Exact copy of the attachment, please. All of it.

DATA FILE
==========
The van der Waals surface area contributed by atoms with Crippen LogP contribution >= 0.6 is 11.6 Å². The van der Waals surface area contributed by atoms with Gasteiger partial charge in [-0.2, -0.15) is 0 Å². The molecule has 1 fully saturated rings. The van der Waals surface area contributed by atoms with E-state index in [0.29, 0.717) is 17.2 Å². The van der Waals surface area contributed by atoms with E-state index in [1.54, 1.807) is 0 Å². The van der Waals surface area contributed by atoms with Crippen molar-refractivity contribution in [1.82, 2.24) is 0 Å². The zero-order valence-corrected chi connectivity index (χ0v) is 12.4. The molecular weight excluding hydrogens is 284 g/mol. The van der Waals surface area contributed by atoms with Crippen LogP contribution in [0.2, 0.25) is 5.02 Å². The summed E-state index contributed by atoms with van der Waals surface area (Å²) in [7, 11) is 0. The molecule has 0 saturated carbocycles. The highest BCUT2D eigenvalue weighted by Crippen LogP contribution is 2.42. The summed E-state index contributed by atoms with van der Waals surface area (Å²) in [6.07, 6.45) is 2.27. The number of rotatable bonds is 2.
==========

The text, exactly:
The van der Waals surface area contributed by atoms with Crippen LogP contribution >= 0.6 is 11.6 Å². The van der Waals surface area contributed by atoms with Gasteiger partial charge in [-0.2, -0.15) is 0 Å². The molecule has 1 fully saturated rings. The van der Waals surface area contributed by atoms with E-state index in [0.29, 0.717) is 17.2 Å². The van der Waals surface area contributed by atoms with E-state index in [1.54, 1.807) is 0 Å². The van der Waals surface area contributed by atoms with Crippen molar-refractivity contribution in [1.82, 2.24) is 0 Å². The zero-order valence-corrected chi connectivity index (χ0v) is 12.4. The molecular weight excluding hydrogens is 284 g/mol. The van der Waals surface area contributed by atoms with Crippen LogP contribution in [0.2, 0.25) is 5.02 Å². The summed E-state index contributed by atoms with van der Waals surface area (Å²) in [7, 11) is 0. The molecule has 0 saturated carbocycles. The highest BCUT2D eigenvalue weighted by Crippen LogP contribution is 2.42. The summed E-state index contributed by atoms with van der Waals surface area (Å²) in [6.07, 6.45) is 2.27. The number of rotatable bonds is 2.